Talk about the car that changed everything - My best friend whom I met in first grade was a die hard Chevy fan from a die hard Chevy family. Mine was Ford. His Dad had an Impala, mine had a Galaxie. He later had a string of hi-po Chevelles. One day in 1985 he called me and said he was going to buy a new Mustang GT. Should he buy the carbed '85 or the new '86 EFI? He still owns that car and it was garaged and only has 1000 miles on it.

I still get together with my old mates a couple of times a year. Its nice to see that the younger guys have continued to carry the mantle of building fun-to-drive cars. Indeed these are the good old days.
I hope my babble didn't bore you too much. 'Scuse me - I've got something in my eye.
Last edited by THE FRENCHTOWN FLYER on Thu Jan 31, 2019 12:19 pm, edited 1 time in total.
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Re: Hypothetical power output question?

Post #9 by jgregg13 » Wed Jan 30, 2019 3:42 am

THE FRENCHTOWN FLYER wrote:I hope my babble didn't bore you to much.


Absolutely not. I appreciate stories of how the auto industry developed and recognizing those people that really imagined and created the advancements. Many times the credit for brilliant ideas goes to the manager and may not mention the one who actually conceived the idea. For example the stamped rocker arm and ball brought to the table by Clayton Leach and now virtually everyone has used a version of it.

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Re: Hypothetical power output question?

Post #10 by Max_Effort » Wed Jan 30, 2019 9:53 pm

THE FRENCHTOWN FLYER wrote:Yes, that was my primary job function from the inception of the reborn GT in '81 through the EFI years until 1987 when I moved over to the Modular Engine Group until my retirement. Best job in the world but after 31 years there were other things I wanted to do in my lifetime so I bid adieu.
I worked with a great team of engineers, technicians and lab help. There were many fun stories and events throughout the run.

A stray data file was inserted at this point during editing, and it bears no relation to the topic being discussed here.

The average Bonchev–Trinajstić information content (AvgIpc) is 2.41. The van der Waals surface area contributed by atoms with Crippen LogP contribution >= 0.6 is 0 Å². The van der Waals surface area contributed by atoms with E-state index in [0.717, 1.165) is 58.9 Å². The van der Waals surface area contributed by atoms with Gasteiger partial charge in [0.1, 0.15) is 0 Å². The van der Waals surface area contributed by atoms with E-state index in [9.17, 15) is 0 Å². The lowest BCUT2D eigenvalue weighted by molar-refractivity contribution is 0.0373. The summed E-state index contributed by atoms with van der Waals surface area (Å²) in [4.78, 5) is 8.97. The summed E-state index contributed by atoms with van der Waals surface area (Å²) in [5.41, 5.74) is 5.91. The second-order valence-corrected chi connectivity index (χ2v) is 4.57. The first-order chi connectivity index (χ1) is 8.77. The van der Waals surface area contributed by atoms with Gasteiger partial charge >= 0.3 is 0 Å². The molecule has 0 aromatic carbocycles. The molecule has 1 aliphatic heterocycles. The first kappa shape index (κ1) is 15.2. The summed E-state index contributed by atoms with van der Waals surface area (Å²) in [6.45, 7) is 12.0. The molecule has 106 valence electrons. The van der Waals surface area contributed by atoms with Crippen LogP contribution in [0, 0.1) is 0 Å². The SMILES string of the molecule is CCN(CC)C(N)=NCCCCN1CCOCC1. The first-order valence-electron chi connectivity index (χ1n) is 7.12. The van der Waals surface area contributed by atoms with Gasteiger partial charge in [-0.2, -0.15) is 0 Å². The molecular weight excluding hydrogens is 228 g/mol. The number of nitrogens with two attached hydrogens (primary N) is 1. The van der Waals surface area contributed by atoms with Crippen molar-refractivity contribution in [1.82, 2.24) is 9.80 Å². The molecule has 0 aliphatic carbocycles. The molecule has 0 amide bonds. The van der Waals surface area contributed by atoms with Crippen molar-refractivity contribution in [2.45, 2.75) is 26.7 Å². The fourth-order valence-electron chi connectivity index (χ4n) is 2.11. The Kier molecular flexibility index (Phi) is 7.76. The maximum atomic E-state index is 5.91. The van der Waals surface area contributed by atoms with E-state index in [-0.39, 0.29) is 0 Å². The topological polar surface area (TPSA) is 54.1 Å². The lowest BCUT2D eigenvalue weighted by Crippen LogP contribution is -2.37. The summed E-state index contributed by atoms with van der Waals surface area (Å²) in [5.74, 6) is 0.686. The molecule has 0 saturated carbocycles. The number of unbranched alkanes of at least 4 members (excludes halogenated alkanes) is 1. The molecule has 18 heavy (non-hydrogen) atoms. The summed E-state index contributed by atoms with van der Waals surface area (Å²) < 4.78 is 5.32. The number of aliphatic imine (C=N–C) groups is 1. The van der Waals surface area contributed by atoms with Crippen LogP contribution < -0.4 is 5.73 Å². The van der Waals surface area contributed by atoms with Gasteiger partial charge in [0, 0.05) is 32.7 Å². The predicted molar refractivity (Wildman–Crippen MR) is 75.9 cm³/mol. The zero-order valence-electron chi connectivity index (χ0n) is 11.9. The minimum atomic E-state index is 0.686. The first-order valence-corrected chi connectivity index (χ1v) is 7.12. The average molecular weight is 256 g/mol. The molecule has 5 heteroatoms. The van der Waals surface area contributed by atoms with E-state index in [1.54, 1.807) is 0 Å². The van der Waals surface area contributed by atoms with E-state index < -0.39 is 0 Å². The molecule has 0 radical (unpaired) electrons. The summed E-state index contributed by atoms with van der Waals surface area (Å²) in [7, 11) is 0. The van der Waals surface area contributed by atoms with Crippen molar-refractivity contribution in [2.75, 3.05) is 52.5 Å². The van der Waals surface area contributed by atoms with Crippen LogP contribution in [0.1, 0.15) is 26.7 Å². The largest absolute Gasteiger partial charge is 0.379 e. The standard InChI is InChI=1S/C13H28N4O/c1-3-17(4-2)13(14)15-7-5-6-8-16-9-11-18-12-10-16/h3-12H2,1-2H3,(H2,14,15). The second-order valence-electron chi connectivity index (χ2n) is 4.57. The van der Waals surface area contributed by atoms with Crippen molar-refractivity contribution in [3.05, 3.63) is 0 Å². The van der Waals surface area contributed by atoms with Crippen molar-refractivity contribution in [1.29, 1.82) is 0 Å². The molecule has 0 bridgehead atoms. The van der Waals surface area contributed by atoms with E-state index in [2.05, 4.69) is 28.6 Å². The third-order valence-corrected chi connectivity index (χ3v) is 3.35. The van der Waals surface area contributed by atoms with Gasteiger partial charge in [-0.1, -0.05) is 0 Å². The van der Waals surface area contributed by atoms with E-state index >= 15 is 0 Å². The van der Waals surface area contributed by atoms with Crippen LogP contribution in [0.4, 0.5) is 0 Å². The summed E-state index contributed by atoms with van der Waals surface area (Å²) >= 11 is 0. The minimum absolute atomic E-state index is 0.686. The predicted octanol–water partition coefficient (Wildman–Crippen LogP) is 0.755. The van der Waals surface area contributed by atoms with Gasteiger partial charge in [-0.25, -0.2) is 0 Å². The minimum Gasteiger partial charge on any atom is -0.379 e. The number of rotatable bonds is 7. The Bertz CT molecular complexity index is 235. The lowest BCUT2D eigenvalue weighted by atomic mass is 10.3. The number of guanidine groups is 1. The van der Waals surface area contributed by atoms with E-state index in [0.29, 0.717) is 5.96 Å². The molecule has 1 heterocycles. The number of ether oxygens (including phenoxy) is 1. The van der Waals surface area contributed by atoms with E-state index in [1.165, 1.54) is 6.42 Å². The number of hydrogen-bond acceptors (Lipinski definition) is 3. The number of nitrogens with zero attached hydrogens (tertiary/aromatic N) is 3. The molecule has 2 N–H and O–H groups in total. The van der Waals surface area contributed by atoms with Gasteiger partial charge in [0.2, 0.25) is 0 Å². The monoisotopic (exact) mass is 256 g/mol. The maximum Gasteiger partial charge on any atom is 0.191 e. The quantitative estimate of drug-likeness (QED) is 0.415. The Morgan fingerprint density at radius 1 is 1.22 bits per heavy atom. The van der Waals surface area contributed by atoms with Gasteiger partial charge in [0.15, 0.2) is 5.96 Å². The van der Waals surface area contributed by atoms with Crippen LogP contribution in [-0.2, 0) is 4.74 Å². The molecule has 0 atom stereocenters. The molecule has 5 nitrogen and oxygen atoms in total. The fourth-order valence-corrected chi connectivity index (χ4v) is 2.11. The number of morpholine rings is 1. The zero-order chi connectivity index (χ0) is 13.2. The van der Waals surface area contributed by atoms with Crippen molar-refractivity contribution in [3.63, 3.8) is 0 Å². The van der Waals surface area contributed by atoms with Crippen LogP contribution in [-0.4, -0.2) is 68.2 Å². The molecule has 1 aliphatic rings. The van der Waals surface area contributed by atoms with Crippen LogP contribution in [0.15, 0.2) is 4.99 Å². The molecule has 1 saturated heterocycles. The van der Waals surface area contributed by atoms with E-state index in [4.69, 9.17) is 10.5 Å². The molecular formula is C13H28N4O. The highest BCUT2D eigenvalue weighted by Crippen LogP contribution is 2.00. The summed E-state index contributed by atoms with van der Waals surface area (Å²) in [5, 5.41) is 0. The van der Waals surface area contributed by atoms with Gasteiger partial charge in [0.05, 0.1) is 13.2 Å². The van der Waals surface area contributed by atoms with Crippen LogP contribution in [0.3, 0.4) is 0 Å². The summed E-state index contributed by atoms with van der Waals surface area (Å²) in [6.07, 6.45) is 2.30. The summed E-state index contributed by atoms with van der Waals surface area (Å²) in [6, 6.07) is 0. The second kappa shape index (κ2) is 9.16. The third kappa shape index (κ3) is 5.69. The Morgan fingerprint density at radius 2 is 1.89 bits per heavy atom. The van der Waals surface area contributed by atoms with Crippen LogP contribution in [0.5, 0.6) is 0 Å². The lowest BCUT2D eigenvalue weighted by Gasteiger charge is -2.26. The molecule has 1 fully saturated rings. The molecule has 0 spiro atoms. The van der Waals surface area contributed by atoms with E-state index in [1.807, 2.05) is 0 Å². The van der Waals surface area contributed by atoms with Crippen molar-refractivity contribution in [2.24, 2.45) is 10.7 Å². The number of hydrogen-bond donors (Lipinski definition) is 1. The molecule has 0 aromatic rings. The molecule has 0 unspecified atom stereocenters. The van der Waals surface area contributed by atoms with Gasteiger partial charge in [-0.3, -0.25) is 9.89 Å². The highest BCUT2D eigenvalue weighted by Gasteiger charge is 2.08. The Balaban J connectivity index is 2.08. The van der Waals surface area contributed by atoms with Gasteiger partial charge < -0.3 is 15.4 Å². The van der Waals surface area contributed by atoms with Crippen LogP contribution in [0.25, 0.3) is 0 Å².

One example: My manager who initiated the re-birth of the performance Mustang, built the first prototype using a bunch of hotrod parts and techniques to build a real street screamer of a car in a bid to show the upper management (and bean counters) what a born-again pony car could do in an effort to obtain funding to make the program a go. He gave the keys to those folks in the upper floors of the "Glass House" Ford's WHQ building and asked them to drive it home for the week or weekend. He always made sure it was fully filled with gas (it needed high octane dyno test fuel because of its high compression motor) and told them not to re-fuel it. That Mustang was so quick compared to most cars of the '70s and '80s it was a blast to drive and in the short time it existed six of the execs got speeding tickets with it. But it got the funding and the rest is history, still going on today, thanks to his efforts. Of course we had to make the production car nearly as impressive on pump regular, with less race oriented parts, emissions compliant and meeting all the other requirements of a street car. Those GTs became "the '55 Chevy of the eighties".

Talk about the car that changed everything - My best friend whom I met in first grade was a die hard Chevy fan from a die hard Chevy family. Mine was Ford. His Dad had an Impala, mine had a Galaxie. He later had a string of hi-po Chevelles. One day in 1985 he called me and said he was going to buy a new Mustang GT. Should he buy the carbed '85 or the new '86 EFI? He still owns that car and it was garaged and only has 1000 miles on it.

I still get together with my old mates a couple of times a year. Its nice to see that the younger guys have continued to carry the mantle of building fun-to-drive cars. Indeed these are the good old days.
I hope my babble didn't bore you to much. 'Scuse me - I've got something in my eye.


It always seems it’s the motorhead engineers with their skunkwork projects that get these things started. That GT Mustang was a light, quick and affordable car. It started the rebirth/new era of the muscle car. It was years until GM and even longer until Chrysler had anything that could compete with it.